In most mergers and acquisitions, the focus is on internal issues, particularly on aligning the organizations. These authors, however, suggest that managers should also look outward and focus on external issues like market fluctuations, changes in customer business cases and competitive threats. For, like organizational synergies, market synergies will drive value to the customer and to the organization.

On the face of it, growth by acquisition seems to be the easiest and fastest way for companies to expand their revenues. Most companies acquire other companies with the goal of advancing their position in the marketplace, by:

  • pre-empting the competition
  • expanding their product line
  • moving into new markets
  • increasing market share.

While it is also true that acquisitions offer cost-based synergies and economies of various kinds, in the months following the acquisition, companies often face depressed revenues. Studies by McKinsey and Co. show that companies experiencing a one-per-cent shortfall in revenue growth after a merger have to achieve a 25-per-cent increase in planned cost savings in order to stay on track. This is a key issue for companies in their efforts to extract value from acquisitions.

This article explores solutions to four common problems associated with acquisitions and mergers. In cases where the amount of money paid for an acquisition has crippled future earnings, or the strategic fit of the two entities was extremely poor, management’s options may be limited. However, where revenue or value creation was not the priority in the months following the deal, top line-focused remedies can recoup lost or stranded value.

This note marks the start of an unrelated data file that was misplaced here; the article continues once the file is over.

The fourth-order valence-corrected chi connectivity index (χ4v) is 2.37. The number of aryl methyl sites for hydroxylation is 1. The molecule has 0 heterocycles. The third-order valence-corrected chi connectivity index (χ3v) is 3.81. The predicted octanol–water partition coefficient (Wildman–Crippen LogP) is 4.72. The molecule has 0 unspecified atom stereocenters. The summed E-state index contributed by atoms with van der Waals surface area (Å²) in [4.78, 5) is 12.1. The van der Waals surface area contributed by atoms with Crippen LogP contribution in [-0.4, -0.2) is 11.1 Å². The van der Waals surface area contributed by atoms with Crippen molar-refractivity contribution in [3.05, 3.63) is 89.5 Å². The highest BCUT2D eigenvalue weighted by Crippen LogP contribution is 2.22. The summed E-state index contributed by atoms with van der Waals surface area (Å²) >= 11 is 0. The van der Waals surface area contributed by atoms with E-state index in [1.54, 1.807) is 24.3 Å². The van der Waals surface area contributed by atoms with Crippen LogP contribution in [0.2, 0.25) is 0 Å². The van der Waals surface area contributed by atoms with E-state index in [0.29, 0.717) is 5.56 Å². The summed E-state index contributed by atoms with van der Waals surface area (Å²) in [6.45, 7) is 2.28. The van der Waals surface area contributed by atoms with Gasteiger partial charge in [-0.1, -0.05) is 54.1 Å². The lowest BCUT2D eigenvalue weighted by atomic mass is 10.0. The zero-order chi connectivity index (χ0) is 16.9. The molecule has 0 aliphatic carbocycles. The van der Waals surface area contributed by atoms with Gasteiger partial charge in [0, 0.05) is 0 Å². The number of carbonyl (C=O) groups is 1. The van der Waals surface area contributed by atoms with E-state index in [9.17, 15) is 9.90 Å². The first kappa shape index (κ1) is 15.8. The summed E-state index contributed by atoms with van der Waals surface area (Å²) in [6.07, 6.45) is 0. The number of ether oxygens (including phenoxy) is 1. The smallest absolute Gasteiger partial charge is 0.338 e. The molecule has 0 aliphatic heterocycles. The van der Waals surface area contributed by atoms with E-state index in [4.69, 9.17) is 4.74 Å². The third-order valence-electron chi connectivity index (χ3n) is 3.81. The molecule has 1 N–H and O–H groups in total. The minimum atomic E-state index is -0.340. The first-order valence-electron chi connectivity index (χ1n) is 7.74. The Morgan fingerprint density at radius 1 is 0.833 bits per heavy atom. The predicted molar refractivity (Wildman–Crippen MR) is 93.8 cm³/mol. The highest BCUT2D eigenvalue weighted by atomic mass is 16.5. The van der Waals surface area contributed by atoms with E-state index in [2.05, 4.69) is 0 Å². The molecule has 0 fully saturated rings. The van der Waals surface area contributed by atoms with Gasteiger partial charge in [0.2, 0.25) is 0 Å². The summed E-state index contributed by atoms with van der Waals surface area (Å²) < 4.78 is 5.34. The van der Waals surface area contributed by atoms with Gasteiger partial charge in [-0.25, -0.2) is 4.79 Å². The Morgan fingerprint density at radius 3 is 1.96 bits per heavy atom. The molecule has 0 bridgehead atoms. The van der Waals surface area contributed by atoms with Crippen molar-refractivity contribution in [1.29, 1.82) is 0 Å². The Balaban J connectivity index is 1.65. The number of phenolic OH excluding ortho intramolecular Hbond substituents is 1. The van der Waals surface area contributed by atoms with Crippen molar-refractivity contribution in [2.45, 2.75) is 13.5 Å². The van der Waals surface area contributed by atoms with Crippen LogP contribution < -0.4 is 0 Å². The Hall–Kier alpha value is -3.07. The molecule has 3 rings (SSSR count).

Background and challenges

Statistical research underlines our practical experience that revenue-producing issues are not treated as rigorously as cost-reduction issues in the months following a merger. There are a number of reasons:

  • Processes and metrics are easier to devise for cost reduction than for revenue production.
  • Customer-facing personnel and channels-to-market are harder to align than internal processes.
  • The acquirers, or the acquired, are often overly optimistic in their expectation that customers will automatically see the value of the new company. As a result, the new partners may not do the necessary hard work of communicating and positioning the exact benefits to each customer or customer group.
  • The human-resource focus on aligning salary and benefits, or on identifying poor performers and over lapping skills, often takes precedence over understanding the impact of different cultures on customer relations and the work at hand.

There is indeed a significant challenge in achieving market synergies, balancing the demands of economic results, and dealing with HR issues in the hectic months after an acquisition or merger. While acknowledging that “the street” demands consolidation and efficiency, many seasoned acquisitions executives believe that these objectives can be allowed to lag as long as the management team knows where the savings will be realized. The primary goal is to ensure that customers and customer-facing personnel are secure in the benefits of the acquisition, and then to enact the processes that will deliver the promised benefits.

The focus: Internal systems or external returns?

The president of a fast-growing information technology services company with four recent acquisitions undertook a staged restructuring program. The company’s main goal in making the acquisitions was to use to increase its range of capabilities to win larger and more complex jobs, and in turn, maintain and increase its revenue.